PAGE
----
A look at tightrope walker Philippe Petit's daring, but illegal, high-wire routine performed between New York City's World Trade Center's twin towers in 1974, what some consider, "the artistic crime of the century."
Jean François Heckel,
Juan "Accidentes" Dominguez is on his biggest case ever. On behalf of twelve Nicaraguan banana workers he is tackling Dole Food in a ground-breaking legal battle for their use of a banned pesticide that was known by the company to cause sterility.
Byron Rosales Romero,
Juan J. Dominguez,
Documentary about Father Oliver O'Grady, a Catholic priest who was relocated to various parishes around the United States during the 1970s in an attempt by the Catholic Church to cover up his rape of dozens of children.
Featuring never-before-seen footage, this documentary delivers a startling new look at the Peoples Temple, headed by preacher Jim Jones who, in 1978, led more than 900 members to Guyana, where he orchestrated a mass suicide via tainted punch.
The story of the battle to free Debbie Peagler, an incarcerated survivor of brutal domestic violence. Over 26 years in prison cannot crush the spirit of this determined African-American ... See full summary »
A documentary film about the G20 summit that took place in Toronto, Canada in the summer of 2010. The results of which lead to the arrests of over 1100 people and the largest violation of civil liberties in Canadian history.
IF A TREE FALLS is a rare behind-the-curtain look at the Earth Liberation Front, the radical environmental group that the FBI calls America's 'number one domestic terrorist threat.' With unprecedented access and a nuanced point of view, the documentary tells the story of Daniel McGowan, an ELF member who faced life in prison for two multi-million dollar arsons against Oregon timber companies. The film employs McGowan's story to examine larger questions about environmentalism, activism, and terrorism. Written by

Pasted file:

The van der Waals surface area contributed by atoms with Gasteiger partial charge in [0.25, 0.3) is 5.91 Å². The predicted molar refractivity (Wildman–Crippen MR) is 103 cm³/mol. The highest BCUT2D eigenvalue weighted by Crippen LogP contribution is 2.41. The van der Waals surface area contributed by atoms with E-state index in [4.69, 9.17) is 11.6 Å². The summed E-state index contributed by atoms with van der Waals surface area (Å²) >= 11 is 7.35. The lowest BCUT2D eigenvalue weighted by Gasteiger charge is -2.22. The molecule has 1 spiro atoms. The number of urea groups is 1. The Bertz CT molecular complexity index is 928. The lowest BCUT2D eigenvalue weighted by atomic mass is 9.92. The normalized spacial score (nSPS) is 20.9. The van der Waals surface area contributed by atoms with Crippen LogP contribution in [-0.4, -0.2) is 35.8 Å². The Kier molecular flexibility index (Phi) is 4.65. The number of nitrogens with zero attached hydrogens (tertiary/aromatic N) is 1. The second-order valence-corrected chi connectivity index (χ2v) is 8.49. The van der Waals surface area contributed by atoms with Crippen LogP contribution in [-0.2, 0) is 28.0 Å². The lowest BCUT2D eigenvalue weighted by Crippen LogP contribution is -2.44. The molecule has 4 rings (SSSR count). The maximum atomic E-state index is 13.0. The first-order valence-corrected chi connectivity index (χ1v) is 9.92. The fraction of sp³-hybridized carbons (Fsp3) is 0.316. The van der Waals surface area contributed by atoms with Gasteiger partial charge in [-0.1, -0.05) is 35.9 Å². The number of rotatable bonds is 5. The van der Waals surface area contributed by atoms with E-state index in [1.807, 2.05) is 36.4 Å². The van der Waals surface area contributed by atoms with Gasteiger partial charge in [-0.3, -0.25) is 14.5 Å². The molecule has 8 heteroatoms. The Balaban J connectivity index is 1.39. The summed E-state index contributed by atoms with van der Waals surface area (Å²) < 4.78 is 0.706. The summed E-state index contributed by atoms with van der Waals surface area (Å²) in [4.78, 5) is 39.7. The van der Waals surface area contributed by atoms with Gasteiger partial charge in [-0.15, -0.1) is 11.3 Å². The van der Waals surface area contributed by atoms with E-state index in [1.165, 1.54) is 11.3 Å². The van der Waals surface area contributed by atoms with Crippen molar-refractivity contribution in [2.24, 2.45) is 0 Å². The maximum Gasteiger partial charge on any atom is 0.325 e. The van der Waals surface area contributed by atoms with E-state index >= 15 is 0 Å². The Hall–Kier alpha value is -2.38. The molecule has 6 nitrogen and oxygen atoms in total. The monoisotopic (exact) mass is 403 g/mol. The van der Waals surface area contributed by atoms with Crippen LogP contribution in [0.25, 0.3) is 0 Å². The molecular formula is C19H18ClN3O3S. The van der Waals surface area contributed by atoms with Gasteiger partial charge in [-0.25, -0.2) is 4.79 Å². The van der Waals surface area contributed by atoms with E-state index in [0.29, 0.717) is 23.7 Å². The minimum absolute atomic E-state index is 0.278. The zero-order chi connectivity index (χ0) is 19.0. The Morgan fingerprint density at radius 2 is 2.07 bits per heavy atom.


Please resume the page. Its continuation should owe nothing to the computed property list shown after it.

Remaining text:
For a long time I've wondered if radical groups like the ELF are crucial to the causes they support because their tactics bring much-needed attention to the causes, or if they are detrimental because their tactics turn off many people who'd normally be sympathetic to their causes. This film reinforces for me that the answer is "yes" and "yes" -- i.e., "it depends" ... on the cause, on the specific tactics, and ultimately on personal points of view.
IF A TREE FALLS added an interesting angle for me in this notion of the positive/negative net effect of radicalism. I had never thought about the impact of law enforcement's treatment of the radical groups -- i.e., do their tactics (brutal in many cases toward environmental protesters) help or hinder THEIR cause? As I watched the film, I wondered if there were disagreements about tactics/approaches within law enforcement akin to the disagreements within the ELF and the broader environmental activist community.
And that's what makes this film so strong and effective. It prompts you to ask a lot of questions. IF A TREE FALLS does it in a way that is character driven. The broader story unfolds through the stories of individuals who were involved. The result is that you (the audience) get involved!
I highly recommend the film. And like me, you may want to revisit THE THIN BLUE LINE and FIGHT CLUB after you see IF A TREE FALLS.
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